Mount Healy from Bison Gulch

 1 vote

6.9 Miles 11.1 Kilometers


100%

Singletrack

4,058' 1,237 m

Ascent

-4,061' -1,238 m

Descent

5,577' 1,700 m

High

1,701' 519 m

Low

22%

Avg Grade (13°)

71%

Max Grade (35°)

Unknown

Update

Summit Mt. Healy from the Bison Gulch trailhead

Bryan Brown

Overview

This is the shortest and steepest romp up to Mount Healy's summit. Expect gorgeous views as you traverse the ridge to the summit, but be prepared for heavy wind and, depending on timing, snow and ice. This is one of my favorite hikes in Denali!
Features: Fall Colors — Spring — Views — Wildflowers — Wildlife
Dogs: Leashed

Need to Know

This trail is both extremely strenuous and exposed! Be prepared for gusts strong enough to physically shift you off of the trail at times! Additionally, unless in the heat of the summer season, expect ice and snow near the summit, which involves a fair bit of scrambling. The final push to the rocky peak can be very dangerous if gusts, snow, or ice are present. However, the views and experience are incredible!

Description

Start off by crossing the road from the Bison Gulch pullout and embarking up the obvious trail. The angle steepens within the first few meters and never really lets up, save for the occasional brief reprieve. The first mile is the most continuously steep portion of the hike, during which you''ll navigate the most well-worn parts of the trail, passing through alpine shrubbery and open field. At the top of the first climb, the remainder of your route will come into focus and you'll be able to see the ridge line that you'll traverse up to the summit.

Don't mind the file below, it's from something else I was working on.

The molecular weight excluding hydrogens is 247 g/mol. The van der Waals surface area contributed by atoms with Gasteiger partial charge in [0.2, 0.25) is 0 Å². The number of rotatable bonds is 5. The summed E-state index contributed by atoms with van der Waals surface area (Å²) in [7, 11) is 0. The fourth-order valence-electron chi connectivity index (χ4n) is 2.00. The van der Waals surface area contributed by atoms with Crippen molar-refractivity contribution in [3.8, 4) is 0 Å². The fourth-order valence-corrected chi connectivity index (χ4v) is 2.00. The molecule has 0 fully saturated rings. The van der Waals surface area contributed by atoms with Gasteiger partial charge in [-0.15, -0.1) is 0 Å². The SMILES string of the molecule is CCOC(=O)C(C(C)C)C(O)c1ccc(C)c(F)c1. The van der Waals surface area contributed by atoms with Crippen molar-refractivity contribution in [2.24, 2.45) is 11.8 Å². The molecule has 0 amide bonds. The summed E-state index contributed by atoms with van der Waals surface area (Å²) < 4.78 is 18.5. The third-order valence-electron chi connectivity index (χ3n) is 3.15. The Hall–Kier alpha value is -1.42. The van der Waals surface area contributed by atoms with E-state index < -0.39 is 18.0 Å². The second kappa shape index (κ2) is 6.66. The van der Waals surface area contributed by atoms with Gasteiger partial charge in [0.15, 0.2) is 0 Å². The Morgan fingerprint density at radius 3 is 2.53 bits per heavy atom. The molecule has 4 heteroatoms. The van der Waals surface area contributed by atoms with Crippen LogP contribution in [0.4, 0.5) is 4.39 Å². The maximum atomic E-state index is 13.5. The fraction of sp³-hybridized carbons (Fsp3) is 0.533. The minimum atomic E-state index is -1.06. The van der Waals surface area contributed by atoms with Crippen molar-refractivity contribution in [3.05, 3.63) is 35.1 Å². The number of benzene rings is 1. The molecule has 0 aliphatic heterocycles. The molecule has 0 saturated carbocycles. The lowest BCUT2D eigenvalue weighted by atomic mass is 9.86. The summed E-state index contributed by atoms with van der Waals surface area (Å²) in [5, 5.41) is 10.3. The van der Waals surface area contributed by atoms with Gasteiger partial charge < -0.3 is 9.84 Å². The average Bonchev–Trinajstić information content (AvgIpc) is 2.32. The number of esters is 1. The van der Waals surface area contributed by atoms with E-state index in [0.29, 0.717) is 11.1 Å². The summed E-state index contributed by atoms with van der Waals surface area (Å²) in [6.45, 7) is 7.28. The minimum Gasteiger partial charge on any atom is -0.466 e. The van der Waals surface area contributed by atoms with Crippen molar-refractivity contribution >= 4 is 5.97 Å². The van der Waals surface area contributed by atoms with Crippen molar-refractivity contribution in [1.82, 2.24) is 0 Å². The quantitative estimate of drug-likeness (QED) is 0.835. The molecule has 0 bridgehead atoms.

The trail levels out briefly and gives your legs a little break before it kicks back and you begin to tackle the steep ridge line. From this point to the summit, the transparency of the trail will vary substantially, but as long as you continue up the ridge, you can't really deviate too far. This is also the point during which the wind will start to pick up. During my push, I was slammed with consistently strong winds from here to the summit, with occasional gusts strong enough to cause me to lose my footing. Be very cautious along the ridge line, as there are sections with nary more than a meter on either side of the trail before the decline become precipitous.

As you continue up the ridge line, you'll pass the occasional exposed cliff to offer a shield from the elements. Keep pushing up toward the summit as it comes into view, and you'll be rewarded with breathtaking views in every direction. The summit itself is a large rocky outcrop that can be surmounted without technical equipment. From our approach, the easiest path up the block is around the southern side, but I would urge extreme caution when evaluating the conditions (wind, ice, snow). Though not technical, the final push requires attentive route finding and careful footing; a slip here could have drastic consequences. Be judicious when considering these factors and enjoy the final romp up to the summit! You're rewarded with indescribable views and complete solitude.

Follow the same trail back down for your descent and prepare your knees for 3.5 miles of downhill fun!

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Sep 15, 2017
Bryan Brown

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in Alaska

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